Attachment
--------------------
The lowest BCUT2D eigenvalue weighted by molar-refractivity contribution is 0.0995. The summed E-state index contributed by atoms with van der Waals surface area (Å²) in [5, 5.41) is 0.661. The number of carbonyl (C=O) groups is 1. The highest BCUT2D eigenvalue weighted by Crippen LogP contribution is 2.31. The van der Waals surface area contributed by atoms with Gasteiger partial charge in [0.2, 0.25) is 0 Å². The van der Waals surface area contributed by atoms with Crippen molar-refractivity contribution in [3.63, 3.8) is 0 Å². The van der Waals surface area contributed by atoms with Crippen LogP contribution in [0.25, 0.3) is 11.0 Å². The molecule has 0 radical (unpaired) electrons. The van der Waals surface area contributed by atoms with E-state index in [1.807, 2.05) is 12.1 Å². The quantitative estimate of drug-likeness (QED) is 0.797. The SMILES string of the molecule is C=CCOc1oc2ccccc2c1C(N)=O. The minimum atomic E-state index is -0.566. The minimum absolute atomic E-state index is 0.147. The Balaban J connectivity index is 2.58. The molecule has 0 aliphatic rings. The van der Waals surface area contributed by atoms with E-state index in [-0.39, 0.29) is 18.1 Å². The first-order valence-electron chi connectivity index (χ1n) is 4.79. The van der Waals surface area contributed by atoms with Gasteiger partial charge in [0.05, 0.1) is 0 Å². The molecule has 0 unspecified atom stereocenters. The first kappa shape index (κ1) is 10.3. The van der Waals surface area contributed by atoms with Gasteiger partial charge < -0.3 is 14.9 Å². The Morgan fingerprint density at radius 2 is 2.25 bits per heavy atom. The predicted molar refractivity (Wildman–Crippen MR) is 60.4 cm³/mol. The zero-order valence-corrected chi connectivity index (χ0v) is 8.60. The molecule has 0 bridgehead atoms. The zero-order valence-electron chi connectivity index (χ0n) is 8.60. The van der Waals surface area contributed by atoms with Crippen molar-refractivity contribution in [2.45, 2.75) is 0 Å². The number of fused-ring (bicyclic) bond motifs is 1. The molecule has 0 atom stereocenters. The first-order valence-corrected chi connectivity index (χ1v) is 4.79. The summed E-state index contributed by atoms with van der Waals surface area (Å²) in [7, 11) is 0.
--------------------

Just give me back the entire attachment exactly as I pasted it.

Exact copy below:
The lowest BCUT2D eigenvalue weighted by molar-refractivity contribution is 0.0995. The summed E-state index contributed by atoms with van der Waals surface area (Å²) in [5, 5.41) is 0.661. The number of carbonyl (C=O) groups is 1. The highest BCUT2D eigenvalue weighted by Crippen LogP contribution is 2.31. The van der Waals surface area contributed by atoms with Gasteiger partial charge in [0.2, 0.25) is 0 Å². The van der Waals surface area contributed by atoms with Crippen molar-refractivity contribution in [3.63, 3.8) is 0 Å². The van der Waals surface area contributed by atoms with Crippen LogP contribution in [0.25, 0.3) is 11.0 Å². The molecule has 0 radical (unpaired) electrons. The van der Waals surface area contributed by atoms with E-state index in [1.807, 2.05) is 12.1 Å². The quantitative estimate of drug-likeness (QED) is 0.797. The SMILES string of the molecule is C=CCOc1oc2ccccc2c1C(N)=O. The minimum atomic E-state index is -0.566. The minimum absolute atomic E-state index is 0.147. The Balaban J connectivity index is 2.58. The molecule has 0 aliphatic rings. The van der Waals surface area contributed by atoms with E-state index in [-0.39, 0.29) is 18.1 Å². The first-order valence-electron chi connectivity index (χ1n) is 4.79. The van der Waals surface area contributed by atoms with Gasteiger partial charge in [0.05, 0.1) is 0 Å². The molecule has 0 unspecified atom stereocenters. The first kappa shape index (κ1) is 10.3. The van der Waals surface area contributed by atoms with Gasteiger partial charge < -0.3 is 14.9 Å². The Morgan fingerprint density at radius 2 is 2.25 bits per heavy atom. The predicted molar refractivity (Wildman–Crippen MR) is 60.4 cm³/mol. The zero-order valence-corrected chi connectivity index (χ0v) is 8.60. The molecule has 0 bridgehead atoms. The zero-order valence-electron chi connectivity index (χ0n) is 8.60. The van der Waals surface area contributed by atoms with Crippen molar-refractivity contribution in [2.45, 2.75) is 0 Å². The number of fused-ring (bicyclic) bond motifs is 1. The molecule has 0 atom stereocenters. The first-order valence-corrected chi connectivity index (χ1v) is 4.79. The summed E-state index contributed by atoms with van der Waals surface area (Å²) in [7, 11) is 0.